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A commissioned study conducted by Forrester Consulting on behalf of Accenture and hybris software reveals a disconnect between what consumers want from an omni-channel retailer and the omni-channel capabilities that retailers are providing today.
Omni-channel retail is fast becoming the norm. Consumers have heightened shopping expectations in the era of omni-channel. Despite massive investments in people, process and technology, retailers are struggling to even come close to meeting the omni-channel expectations of their customers.
This comprehensive study from Forrester Consulting offers a view of the omni-channel landscape from both consumer and retailer perspectives. It also provides invaluable insights for retailers to move past common barriers as they invest in omni-channel initiatives.
Click here to request a copy of this report.
In November 2013, Accenture and hybris software, an SAP company, commissioned Forrester Consulting to identify the challenges and obstacles that middle- and large-market multi-channel retailers face when deploying a successful omni-channel commerce strategy.
The study was designed to highlight disconnects between retailer omni-channel tactics and consumer requirements; it was also designed to help retailers build a deeper understanding of the business case and framework for investing in omni-channel initiatives.
The study involved conducting in-depth surveys with 256 US and European retail and manufacturing decision-makers involved in digital commerce initiatives and 1,503 multi-channel shoppers.
Forrester’s study yielded four key findings:
Technology investment is critical to enabling exemplary omni-channel customer experience. As consumers expect retailers to provide consistent and unparalleled service across all touchpoints, retailers must adopt new technologies that enable this. Technology investment is often needed to create product and inventory visibility, to enable sales associates to understand customer preferences and purchase history, and to enable the retail store to act as a local fulfillment center.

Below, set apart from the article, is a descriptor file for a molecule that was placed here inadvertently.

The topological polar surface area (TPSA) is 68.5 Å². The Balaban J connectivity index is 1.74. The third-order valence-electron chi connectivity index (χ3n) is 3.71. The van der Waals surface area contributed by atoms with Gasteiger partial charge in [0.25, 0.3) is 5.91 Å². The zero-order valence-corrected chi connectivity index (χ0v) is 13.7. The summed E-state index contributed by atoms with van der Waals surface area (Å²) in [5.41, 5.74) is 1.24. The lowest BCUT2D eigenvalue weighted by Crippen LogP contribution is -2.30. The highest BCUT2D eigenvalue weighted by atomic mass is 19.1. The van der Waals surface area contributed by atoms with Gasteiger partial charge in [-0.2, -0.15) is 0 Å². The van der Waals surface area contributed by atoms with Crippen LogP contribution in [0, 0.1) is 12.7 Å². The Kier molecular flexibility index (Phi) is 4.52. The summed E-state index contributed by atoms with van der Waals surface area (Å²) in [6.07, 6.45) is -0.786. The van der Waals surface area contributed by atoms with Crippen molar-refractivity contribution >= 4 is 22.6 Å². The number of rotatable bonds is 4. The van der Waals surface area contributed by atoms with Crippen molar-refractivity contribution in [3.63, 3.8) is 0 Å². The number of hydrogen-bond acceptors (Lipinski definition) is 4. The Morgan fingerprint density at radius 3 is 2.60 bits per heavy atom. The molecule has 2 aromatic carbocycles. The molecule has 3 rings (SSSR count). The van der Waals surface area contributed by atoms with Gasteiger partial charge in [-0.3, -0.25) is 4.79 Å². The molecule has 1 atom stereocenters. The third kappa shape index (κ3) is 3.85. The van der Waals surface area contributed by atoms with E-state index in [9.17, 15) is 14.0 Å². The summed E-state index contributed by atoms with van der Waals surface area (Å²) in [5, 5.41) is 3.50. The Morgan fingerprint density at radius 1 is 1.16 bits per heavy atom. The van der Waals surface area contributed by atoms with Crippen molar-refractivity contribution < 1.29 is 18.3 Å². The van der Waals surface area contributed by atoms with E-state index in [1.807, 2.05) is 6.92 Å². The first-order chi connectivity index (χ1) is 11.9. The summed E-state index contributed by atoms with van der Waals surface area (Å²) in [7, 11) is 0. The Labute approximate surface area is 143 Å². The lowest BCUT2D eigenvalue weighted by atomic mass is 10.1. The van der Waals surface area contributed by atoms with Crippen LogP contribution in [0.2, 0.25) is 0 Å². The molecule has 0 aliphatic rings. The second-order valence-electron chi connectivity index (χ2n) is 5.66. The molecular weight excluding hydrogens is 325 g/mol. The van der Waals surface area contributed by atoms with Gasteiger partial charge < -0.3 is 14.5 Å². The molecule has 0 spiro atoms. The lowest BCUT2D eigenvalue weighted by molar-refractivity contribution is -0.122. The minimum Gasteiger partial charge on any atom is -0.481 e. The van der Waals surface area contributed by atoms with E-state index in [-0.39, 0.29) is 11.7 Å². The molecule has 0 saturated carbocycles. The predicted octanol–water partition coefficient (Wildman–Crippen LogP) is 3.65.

Omni-channel customer experience is now a brand differentiator. Today, many retailers and branded manufacturers see omni-channel maturity as a key brand differentiator, with increased customer satisfaction, loyalty and brand perception highlighted as the top benefits. This explains why the CMO, not the CIO, VP of eCommerce, or head of omni-channel, is most often responsible for the strategy and execution of omni-channel order fulfillment initiatives.
Many retailers have reached a false state of omni-channel comfort. With many retailers having invested in some level of omni-channel capabilities, it may seem they are far along in their omni-channel initiatives. Yet customer expectations are constantly increasing. Features that only yesterday seemed game-changing are rapidly becoming the commonplace. Retailers must continually revisit and potentially rewrite their omni-channel strategy to keep up.
New titles alone won’t cut it — retailers must abolish siloed channel strategies altogether. Regardless of who is ultimately responsible for omni-channel, a successful strategy requires more than just deep cross-functional alignment. Many retailers today are going further by unifying their P&Ls, organizations, and technology to ensure an obsessive focus on the needs of the customer rather than the needs of legacy channel structures.
January 20, 2014
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